By James Metsger
Therefore, my beloved, as you have always obeyed, so now, not only as in my presence but much more in my absence, work out your own salvation with fear and trembling, for it is God who works in you, both to will and to work for his good pleasure. (Philippians 2:12-13)
Do you remember the first time you had a substitute teacher? You came to school thinking you were going to be a good boy or girl only to find Mr. What’s His Face or Mrs. What’s Her Name standing before the class. Your age usually determines your reaction to this. Younger kids groan inwardly because they generally love their teachers. Older students, however, watch as the substitute fumbles through the teacher’s instructions and then collectively look at one another as if to say, “I’m pretty sure we’re in charge now.” When the cat’s away the mice will play. “Not so fast!” says Paul. As a travelling apostle, Paul could only stay temporarily at the churches he helped plant. He wrote letters to encourage them in pursuing a lifestyle of obedience in his absence. He even sent substitutes like Timothy to teach and serve.
In verses 12-13, Paul commends the church for their obedience, and then he commands the church.
“Work out your own salvation with fear and trembling.”
The preposition in this command is important. Paul says, to work out, not work for. So, if you hear Paul saying work for your salvation, watch out! You can easily get in trouble. “Earn it!” “Behave your way into a relationship with God.” “Work your way into God’s good graces.” No! Our relationship with God is not based on our work for God, but on faith in his work for us. We are a people of faith. We don’t perform our way into God’s good graces and then wait in trepidation for the Simon Cowell-like thumbs up or down from him.
For by grace you have been saved through faith. And this is not your own doing; it is the gift of God, not a result of works, so that no one may boast. (Ephesians 2:8-9)
You don’t work your way to God. Faith is a gift and grace is unmerited, so our salvation can never be earned. What then does Paul mean when he says to work out your own salvation with fear and trembling?
The answer lies in the preposition “out.” Paul is referring to the outworking or the fruit of your relationship with God. It’s the difference between justification and sanctification. God justifies you as an internal one-time act whereby he declares you righteous. But he doesn’t stop there. He also transforms you through the ongoing, life-long process of sanctification. This is the Holy Spirit’s work in you to transform your affections and attitudes in ways that are evidenced by your behavior. You are being changed by God, and the fruit—the working out—is evidence of your salvation.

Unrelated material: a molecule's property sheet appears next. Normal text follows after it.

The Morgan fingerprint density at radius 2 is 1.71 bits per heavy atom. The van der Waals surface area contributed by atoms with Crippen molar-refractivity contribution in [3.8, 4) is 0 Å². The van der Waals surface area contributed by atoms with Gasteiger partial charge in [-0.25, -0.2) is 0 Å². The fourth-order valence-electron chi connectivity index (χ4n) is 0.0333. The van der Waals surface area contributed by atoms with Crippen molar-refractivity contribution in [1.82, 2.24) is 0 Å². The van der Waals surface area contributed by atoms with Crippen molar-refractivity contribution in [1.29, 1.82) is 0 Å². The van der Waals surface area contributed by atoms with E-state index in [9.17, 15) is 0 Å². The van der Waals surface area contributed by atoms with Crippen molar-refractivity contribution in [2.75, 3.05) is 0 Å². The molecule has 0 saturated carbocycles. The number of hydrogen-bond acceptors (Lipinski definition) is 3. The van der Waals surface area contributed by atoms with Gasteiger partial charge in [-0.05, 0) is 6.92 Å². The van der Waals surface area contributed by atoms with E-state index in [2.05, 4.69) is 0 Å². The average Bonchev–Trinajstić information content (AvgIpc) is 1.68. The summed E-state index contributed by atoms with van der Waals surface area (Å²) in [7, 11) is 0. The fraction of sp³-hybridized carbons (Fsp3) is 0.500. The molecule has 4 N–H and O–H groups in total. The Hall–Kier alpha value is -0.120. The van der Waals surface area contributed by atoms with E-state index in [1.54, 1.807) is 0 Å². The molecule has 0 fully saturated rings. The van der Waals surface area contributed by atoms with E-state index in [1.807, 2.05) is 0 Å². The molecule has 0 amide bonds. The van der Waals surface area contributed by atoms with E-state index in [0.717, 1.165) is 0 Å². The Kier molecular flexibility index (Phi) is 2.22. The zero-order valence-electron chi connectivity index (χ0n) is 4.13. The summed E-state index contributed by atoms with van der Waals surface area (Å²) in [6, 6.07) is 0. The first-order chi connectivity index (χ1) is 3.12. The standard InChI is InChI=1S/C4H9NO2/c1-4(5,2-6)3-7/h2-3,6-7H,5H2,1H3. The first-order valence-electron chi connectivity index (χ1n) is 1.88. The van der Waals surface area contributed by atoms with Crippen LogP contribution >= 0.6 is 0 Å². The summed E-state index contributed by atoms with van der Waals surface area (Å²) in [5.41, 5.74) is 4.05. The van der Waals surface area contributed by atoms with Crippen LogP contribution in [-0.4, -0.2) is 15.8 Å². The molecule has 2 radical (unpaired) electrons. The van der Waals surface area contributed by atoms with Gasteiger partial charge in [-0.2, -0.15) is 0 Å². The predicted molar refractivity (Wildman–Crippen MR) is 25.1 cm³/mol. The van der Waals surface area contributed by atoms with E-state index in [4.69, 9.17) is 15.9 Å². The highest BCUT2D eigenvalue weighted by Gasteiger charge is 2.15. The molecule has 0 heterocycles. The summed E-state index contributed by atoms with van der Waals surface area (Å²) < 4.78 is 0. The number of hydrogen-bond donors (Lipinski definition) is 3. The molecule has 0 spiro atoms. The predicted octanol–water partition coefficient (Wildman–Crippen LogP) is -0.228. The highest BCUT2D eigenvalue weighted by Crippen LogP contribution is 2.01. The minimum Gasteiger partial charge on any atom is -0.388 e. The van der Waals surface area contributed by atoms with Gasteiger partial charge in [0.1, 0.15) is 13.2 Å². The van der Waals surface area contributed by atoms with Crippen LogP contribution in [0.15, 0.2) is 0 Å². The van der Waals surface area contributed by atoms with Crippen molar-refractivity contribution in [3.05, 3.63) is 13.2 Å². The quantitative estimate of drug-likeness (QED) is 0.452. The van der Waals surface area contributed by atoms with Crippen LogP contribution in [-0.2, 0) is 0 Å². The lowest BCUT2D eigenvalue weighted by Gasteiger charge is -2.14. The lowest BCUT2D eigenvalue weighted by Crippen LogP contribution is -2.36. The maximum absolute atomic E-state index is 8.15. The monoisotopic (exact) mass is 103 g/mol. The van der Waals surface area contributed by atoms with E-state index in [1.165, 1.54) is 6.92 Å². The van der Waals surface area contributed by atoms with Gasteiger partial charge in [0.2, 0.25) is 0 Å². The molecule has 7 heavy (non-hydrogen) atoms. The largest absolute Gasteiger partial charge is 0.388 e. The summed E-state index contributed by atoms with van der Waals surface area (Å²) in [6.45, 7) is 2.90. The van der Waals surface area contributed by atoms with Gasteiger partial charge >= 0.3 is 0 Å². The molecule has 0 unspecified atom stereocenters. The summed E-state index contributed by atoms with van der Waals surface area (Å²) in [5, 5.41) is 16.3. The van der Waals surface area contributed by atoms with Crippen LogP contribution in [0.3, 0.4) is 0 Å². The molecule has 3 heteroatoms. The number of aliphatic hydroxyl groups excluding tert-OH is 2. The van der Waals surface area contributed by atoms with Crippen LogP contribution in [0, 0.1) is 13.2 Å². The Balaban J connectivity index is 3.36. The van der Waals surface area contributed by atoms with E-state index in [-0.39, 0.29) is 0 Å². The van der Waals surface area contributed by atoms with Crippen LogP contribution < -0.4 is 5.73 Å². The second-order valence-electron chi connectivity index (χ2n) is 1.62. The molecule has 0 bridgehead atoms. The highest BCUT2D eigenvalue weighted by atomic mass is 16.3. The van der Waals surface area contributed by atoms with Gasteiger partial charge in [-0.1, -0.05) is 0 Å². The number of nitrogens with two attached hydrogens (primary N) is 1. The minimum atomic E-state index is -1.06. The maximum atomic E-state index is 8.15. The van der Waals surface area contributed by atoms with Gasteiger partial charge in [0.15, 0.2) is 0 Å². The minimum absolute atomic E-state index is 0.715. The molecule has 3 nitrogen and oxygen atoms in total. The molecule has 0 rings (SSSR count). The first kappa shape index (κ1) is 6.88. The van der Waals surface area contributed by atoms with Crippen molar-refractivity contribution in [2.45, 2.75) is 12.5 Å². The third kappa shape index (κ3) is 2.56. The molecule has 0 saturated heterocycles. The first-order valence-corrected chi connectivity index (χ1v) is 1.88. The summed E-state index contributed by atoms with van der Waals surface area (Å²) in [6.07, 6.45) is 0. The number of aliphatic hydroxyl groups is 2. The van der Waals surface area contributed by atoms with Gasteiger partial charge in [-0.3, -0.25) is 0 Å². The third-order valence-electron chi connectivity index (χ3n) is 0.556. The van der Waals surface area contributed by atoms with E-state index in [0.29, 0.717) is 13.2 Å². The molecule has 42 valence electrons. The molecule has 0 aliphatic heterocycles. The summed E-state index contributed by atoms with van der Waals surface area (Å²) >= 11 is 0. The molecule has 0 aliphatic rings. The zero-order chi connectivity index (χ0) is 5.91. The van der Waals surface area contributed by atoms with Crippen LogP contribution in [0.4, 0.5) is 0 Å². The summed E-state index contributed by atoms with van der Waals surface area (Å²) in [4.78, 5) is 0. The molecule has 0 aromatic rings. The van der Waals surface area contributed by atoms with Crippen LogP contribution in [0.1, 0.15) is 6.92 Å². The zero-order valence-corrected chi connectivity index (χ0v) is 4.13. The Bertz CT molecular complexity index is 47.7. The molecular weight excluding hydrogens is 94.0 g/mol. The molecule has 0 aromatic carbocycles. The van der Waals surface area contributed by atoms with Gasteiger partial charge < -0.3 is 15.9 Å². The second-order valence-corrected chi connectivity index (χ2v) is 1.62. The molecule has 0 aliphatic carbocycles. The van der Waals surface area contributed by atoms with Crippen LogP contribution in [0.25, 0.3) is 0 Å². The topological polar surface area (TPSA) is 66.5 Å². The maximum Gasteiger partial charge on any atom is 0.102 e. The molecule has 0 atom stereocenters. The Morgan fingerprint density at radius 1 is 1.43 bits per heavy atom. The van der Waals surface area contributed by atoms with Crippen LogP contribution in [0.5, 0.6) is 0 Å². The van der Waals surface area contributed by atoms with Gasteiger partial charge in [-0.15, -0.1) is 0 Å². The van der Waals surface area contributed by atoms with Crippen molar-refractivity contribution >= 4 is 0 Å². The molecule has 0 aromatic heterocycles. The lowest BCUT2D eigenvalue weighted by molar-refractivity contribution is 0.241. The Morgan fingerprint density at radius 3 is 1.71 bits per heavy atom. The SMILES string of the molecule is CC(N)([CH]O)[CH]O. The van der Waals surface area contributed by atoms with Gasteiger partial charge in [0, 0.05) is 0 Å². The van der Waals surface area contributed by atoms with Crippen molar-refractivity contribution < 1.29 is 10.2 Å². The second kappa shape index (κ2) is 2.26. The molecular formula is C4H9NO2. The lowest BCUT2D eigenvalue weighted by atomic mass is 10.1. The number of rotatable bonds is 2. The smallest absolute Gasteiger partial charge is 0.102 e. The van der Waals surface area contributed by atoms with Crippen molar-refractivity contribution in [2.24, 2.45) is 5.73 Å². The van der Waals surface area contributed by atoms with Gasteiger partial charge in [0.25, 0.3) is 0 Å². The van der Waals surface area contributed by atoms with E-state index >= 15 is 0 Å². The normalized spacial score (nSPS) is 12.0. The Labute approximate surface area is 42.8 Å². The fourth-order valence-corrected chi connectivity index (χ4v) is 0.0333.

If you hear all this and are immediately exhausted because it sounds like a lot of work, here’s some good news:
for it is God who works in you, both to will and to work for his good pleasure. (Philippians 2:13)
Notice how Paul first commends the church: “You’re pursuing godliness. Bravo!” Then he commands the church: “Work out your salvation with fear and trembling!” He finishes by comforting the church. God is working in you.
God works in. You work out.
Our very longing, our desire for God, is actually given to us by God. He wills it for us, and then he works it in us for his good pleasure. Growth in our spiritual life (sanctification), is a gift from God. He works it in, so we can pour it out by living holy and blameless before him and others. We shine his light in the darkness for his glory. He gets the credit.
This is good news. And none of it would be possible if God hadn’t sent Jesus to be a substitute for his people—to take our punishment, give us his righteousness and secure our salvation. So get to work by resting on the work he has done for you and in you.
Is there an area of your life with God where God is calling you to take a step and move? What’s stopping you?